According to Øivin Iversen, Hoegh LNG's VP for the LNG FPSO business area: 'Floating LNG is not about putting an onshore plant on a floater. It would be nice, but it's not.' FLNG must cater to variable inlet conditions and ship motions, changes in composition, safety in layout and minimum hydrocarbon inventory, maintenance without long shutdown periods and logistic challenges, he said.

'There is nothing in the LNG industry that has been a standard LNG project,' said Philip Fjeld, CEO of Flex LNG. 'Whether it floats or is onshore, it needs to be managed accordingly.' FLNGs had at least one advantage over onshore plants, he argued: they are redeployable. 'You cannot redeploy concrete that you've poured into the ground,' Fjeld said. New land-based LNG plants are considerably more expensive than new FLNG plants, according to numbers released by Worley Parsons, he added.

Flex LNG and Samsung Heavy Industries have been working together to develop an LNG FPSO. An Asian national oil company had been in talks with the pair to join a floating liquefaction project, but those discussions ceased in early November (OE December 2010).

FLNG 'is going to come', said Rudolf Huber, head of business development at Econgas, 'but I don't think it's going to be the bonanza everybody thinks it will be'. He wondered whether unconventional gas would prevent FLNG from flourishing. He also had reservations from a financial standpoint: some FLNG projects are 'working like space shuttles', he said. 'They are self-contained. Engineers will find a solution. The problem is cost.'

SBM Offshore business development manager Harke Meek thought 2tcf proven reserves was about the minimum reserves necessary for an FLNG project. 'I think if you get below 1.5tcf proven in the ground, it will be very, very challenging,' Meek said.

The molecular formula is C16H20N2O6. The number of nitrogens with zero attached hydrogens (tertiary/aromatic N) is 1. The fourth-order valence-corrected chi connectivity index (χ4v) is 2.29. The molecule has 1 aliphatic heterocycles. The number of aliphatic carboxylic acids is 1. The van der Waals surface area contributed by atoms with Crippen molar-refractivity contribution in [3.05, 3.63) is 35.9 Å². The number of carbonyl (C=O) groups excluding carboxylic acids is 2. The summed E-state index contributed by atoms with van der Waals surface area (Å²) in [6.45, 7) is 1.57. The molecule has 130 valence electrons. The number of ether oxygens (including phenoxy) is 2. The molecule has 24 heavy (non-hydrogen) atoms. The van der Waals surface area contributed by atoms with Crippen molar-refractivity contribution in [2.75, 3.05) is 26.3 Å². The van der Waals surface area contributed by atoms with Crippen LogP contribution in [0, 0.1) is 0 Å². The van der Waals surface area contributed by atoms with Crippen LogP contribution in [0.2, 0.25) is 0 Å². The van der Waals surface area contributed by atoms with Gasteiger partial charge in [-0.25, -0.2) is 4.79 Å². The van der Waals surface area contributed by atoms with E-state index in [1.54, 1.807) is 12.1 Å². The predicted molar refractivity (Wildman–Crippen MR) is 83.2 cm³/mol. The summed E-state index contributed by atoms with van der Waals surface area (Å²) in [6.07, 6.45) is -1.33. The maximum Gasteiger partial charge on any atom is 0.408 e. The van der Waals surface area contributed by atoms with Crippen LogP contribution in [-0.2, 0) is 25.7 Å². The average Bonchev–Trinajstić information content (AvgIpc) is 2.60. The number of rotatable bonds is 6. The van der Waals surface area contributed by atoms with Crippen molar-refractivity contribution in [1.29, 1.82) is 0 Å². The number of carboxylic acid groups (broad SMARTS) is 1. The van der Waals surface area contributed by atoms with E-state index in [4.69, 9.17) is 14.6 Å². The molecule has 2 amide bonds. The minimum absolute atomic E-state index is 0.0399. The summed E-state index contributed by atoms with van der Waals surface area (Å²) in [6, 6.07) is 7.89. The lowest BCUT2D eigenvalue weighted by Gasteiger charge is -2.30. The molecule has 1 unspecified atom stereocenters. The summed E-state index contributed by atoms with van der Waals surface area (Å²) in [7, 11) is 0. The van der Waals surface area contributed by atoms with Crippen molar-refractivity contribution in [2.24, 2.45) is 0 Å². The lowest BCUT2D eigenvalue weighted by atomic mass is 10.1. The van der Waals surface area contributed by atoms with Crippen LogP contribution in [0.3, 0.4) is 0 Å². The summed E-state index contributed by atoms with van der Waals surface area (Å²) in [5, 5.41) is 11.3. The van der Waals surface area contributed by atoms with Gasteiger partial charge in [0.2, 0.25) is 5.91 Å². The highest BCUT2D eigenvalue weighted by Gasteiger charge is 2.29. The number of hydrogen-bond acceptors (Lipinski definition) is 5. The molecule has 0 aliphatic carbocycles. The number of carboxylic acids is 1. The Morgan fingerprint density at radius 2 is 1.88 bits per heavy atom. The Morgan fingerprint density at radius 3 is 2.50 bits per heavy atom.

The FLNG trick, Meek explained, is to 'marry two completely different industries into one' – combining offshore oil and onshore LNG to get an LNG FPSO. SBM is focusing on medium-sized LNG FPSOs, which are within the proven range of oil FPSOs but are expected to be economic, he said. An extra-large LNG FPSO is beyond the proven oil FPSO size and a smaller LNG FPSO may not be economically feasible, he added.

Wood Mackenzie's senior analyst for global LNG research, Asish Mohanty, described as 'do-able' FLNG projects that involve 0.5tcf to 3tcf of reserves that are far from land, clean gas with limited or no non-hydrocarbon gases, and have a simple ownership structure, host government backing, and significant liquids for revenue support (or no liquids to avoid liquids processing facility cost).

'I don't think there's any project that satisfies all of these completely,' Mohanty said. However, there are about 400 stranded gas field discoveries that could have the potential to be developed with FLNG on a range from small scale to large scale, he noted.

Western Australian FLNG projects already under consideration include Shell's Prelude (3.3tcf), Woodside's Greater Sunrise (5.1tcf), and Inpex's Abadi field (5tcf-14tcf). Prelude, with an anticipated life of at least 20 years, 'is on poll position', Mohanty said, pointing out that environmental approval came through in November and completion of the project's 18-month FEED was imminent.

Another possible FLNG project, this time offshore Brazil, is being considered by a Petrobras-led consortium which includes BG Group, Galp Energia and Repsol. FLNG is among the development options they have under review for some 18.4tcf of pre-salt gas reserves in several Santos Basin fields. An investment decision was expected last month.

But in addition to the twin technological challenges of deepwater and pre-salt development, this project could also pose an economic challenge, Mohanty noted, as Atlantic Basin LNG prices have been low compared with the Asian markets. OE